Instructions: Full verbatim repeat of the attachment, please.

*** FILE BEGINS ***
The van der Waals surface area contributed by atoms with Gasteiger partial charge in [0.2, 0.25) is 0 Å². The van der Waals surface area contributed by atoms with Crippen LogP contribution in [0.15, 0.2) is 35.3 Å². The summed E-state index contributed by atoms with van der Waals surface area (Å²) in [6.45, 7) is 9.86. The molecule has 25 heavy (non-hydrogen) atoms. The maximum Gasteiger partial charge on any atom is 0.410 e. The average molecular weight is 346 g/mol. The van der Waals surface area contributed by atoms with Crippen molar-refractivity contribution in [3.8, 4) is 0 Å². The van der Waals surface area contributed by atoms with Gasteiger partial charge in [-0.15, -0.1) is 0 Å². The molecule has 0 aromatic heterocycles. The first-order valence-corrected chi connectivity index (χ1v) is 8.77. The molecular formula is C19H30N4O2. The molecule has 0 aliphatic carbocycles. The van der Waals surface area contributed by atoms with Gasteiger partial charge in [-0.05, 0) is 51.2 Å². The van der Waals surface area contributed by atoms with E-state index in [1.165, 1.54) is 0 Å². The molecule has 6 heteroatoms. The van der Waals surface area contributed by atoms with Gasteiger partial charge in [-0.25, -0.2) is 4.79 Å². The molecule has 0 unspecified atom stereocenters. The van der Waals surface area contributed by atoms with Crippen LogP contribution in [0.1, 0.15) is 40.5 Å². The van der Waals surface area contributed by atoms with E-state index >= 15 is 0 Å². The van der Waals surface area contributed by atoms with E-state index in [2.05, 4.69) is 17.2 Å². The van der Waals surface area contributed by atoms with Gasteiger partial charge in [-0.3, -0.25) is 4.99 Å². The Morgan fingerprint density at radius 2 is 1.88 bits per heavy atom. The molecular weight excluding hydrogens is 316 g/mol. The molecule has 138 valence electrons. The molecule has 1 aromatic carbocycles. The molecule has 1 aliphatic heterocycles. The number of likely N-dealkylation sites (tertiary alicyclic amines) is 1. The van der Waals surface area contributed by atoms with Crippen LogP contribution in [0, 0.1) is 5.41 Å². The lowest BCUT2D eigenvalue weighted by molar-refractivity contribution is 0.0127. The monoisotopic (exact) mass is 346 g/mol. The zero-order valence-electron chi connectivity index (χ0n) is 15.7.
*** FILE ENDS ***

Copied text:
The van der Waals surface area contributed by atoms with Gasteiger partial charge in [0.2, 0.25) is 0 Å². The van der Waals surface area contributed by atoms with Crippen LogP contribution in [0.15, 0.2) is 35.3 Å². The summed E-state index contributed by atoms with van der Waals surface area (Å²) in [6.45, 7) is 9.86. The molecule has 25 heavy (non-hydrogen) atoms. The maximum Gasteiger partial charge on any atom is 0.410 e. The average molecular weight is 346 g/mol. The van der Waals surface area contributed by atoms with Crippen molar-refractivity contribution in [3.8, 4) is 0 Å². The van der Waals surface area contributed by atoms with Gasteiger partial charge in [-0.15, -0.1) is 0 Å². The molecule has 0 aromatic heterocycles. The first-order valence-corrected chi connectivity index (χ1v) is 8.77. The molecular formula is C19H30N4O2. The molecule has 0 aliphatic carbocycles. The van der Waals surface area contributed by atoms with Gasteiger partial charge in [-0.05, 0) is 51.2 Å². The van der Waals surface area contributed by atoms with E-state index in [1.165, 1.54) is 0 Å². The molecule has 6 heteroatoms. The van der Waals surface area contributed by atoms with Gasteiger partial charge in [-0.25, -0.2) is 4.79 Å². The molecule has 0 unspecified atom stereocenters. The van der Waals surface area contributed by atoms with Crippen LogP contribution in [0.1, 0.15) is 40.5 Å². The van der Waals surface area contributed by atoms with E-state index >= 15 is 0 Å². The van der Waals surface area contributed by atoms with E-state index in [2.05, 4.69) is 17.2 Å². The van der Waals surface area contributed by atoms with Gasteiger partial charge in [-0.3, -0.25) is 4.99 Å². The Morgan fingerprint density at radius 2 is 1.88 bits per heavy atom. The molecular weight excluding hydrogens is 316 g/mol. The molecule has 138 valence electrons. The molecule has 1 aromatic carbocycles. The molecule has 1 aliphatic heterocycles. The number of likely N-dealkylation sites (tertiary alicyclic amines) is 1. The van der Waals surface area contributed by atoms with Crippen LogP contribution in [0, 0.1) is 5.41 Å². The lowest BCUT2D eigenvalue weighted by molar-refractivity contribution is 0.0127. The monoisotopic (exact) mass is 346 g/mol. The zero-order valence-electron chi connectivity index (χ0n) is 15.7.